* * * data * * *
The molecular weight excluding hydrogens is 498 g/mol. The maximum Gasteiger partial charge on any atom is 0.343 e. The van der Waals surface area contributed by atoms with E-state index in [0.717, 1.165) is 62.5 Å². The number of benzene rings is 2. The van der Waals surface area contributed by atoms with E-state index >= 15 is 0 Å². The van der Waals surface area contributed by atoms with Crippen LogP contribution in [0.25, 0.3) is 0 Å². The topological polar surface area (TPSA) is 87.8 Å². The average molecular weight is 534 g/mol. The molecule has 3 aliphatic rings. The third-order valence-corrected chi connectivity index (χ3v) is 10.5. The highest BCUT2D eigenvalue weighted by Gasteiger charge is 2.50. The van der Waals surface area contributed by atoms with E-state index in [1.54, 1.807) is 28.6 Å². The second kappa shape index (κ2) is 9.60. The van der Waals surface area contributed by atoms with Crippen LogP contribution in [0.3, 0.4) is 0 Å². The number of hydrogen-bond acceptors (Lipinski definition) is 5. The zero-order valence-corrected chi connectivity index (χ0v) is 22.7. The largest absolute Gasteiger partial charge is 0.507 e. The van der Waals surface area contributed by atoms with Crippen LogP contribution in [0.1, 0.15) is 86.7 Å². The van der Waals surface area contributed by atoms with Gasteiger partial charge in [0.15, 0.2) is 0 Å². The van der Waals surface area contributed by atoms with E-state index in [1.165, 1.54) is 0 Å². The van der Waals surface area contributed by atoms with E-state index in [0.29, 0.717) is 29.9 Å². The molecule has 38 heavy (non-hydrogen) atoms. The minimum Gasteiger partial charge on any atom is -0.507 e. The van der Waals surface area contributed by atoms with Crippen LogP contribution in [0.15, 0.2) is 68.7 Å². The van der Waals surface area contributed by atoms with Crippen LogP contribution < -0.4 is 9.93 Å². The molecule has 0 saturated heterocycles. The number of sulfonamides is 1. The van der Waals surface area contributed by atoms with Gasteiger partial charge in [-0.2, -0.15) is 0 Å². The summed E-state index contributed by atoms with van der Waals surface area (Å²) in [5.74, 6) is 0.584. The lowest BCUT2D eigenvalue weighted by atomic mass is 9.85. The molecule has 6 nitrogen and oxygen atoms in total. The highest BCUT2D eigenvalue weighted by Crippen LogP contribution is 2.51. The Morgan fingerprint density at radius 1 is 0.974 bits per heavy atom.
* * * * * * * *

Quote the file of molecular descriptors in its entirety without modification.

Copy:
The molecular weight excluding hydrogens is 498 g/mol. The maximum Gasteiger partial charge on any atom is 0.343 e. The van der Waals surface area contributed by atoms with E-state index in [0.717, 1.165) is 62.5 Å². The number of benzene rings is 2. The van der Waals surface area contributed by atoms with E-state index >= 15 is 0 Å². The van der Waals surface area contributed by atoms with Crippen LogP contribution in [0.25, 0.3) is 0 Å². The topological polar surface area (TPSA) is 87.8 Å². The average molecular weight is 534 g/mol. The molecule has 3 aliphatic rings. The third-order valence-corrected chi connectivity index (χ3v) is 10.5. The highest BCUT2D eigenvalue weighted by Gasteiger charge is 2.50. The van der Waals surface area contributed by atoms with E-state index in [1.54, 1.807) is 28.6 Å². The second kappa shape index (κ2) is 9.60. The van der Waals surface area contributed by atoms with Crippen LogP contribution in [0.3, 0.4) is 0 Å². The number of hydrogen-bond acceptors (Lipinski definition) is 5. The zero-order valence-corrected chi connectivity index (χ0v) is 22.7. The largest absolute Gasteiger partial charge is 0.507 e. The van der Waals surface area contributed by atoms with Crippen LogP contribution in [0.1, 0.15) is 86.7 Å². The van der Waals surface area contributed by atoms with Gasteiger partial charge in [0.15, 0.2) is 0 Å². The van der Waals surface area contributed by atoms with E-state index in [1.165, 1.54) is 0 Å². The van der Waals surface area contributed by atoms with E-state index in [0.29, 0.717) is 29.9 Å². The molecule has 38 heavy (non-hydrogen) atoms. The minimum Gasteiger partial charge on any atom is -0.507 e. The van der Waals surface area contributed by atoms with Crippen LogP contribution in [0.15, 0.2) is 68.7 Å². The van der Waals surface area contributed by atoms with Crippen LogP contribution < -0.4 is 9.93 Å². The molecule has 0 saturated heterocycles. The number of sulfonamides is 1. The van der Waals surface area contributed by atoms with Gasteiger partial charge in [-0.2, -0.15) is 0 Å². The summed E-state index contributed by atoms with van der Waals surface area (Å²) in [5.74, 6) is 0.584. The lowest BCUT2D eigenvalue weighted by atomic mass is 9.85. The molecule has 6 nitrogen and oxygen atoms in total. The highest BCUT2D eigenvalue weighted by Crippen LogP contribution is 2.51. The Morgan fingerprint density at radius 1 is 0.974 bits per heavy atom.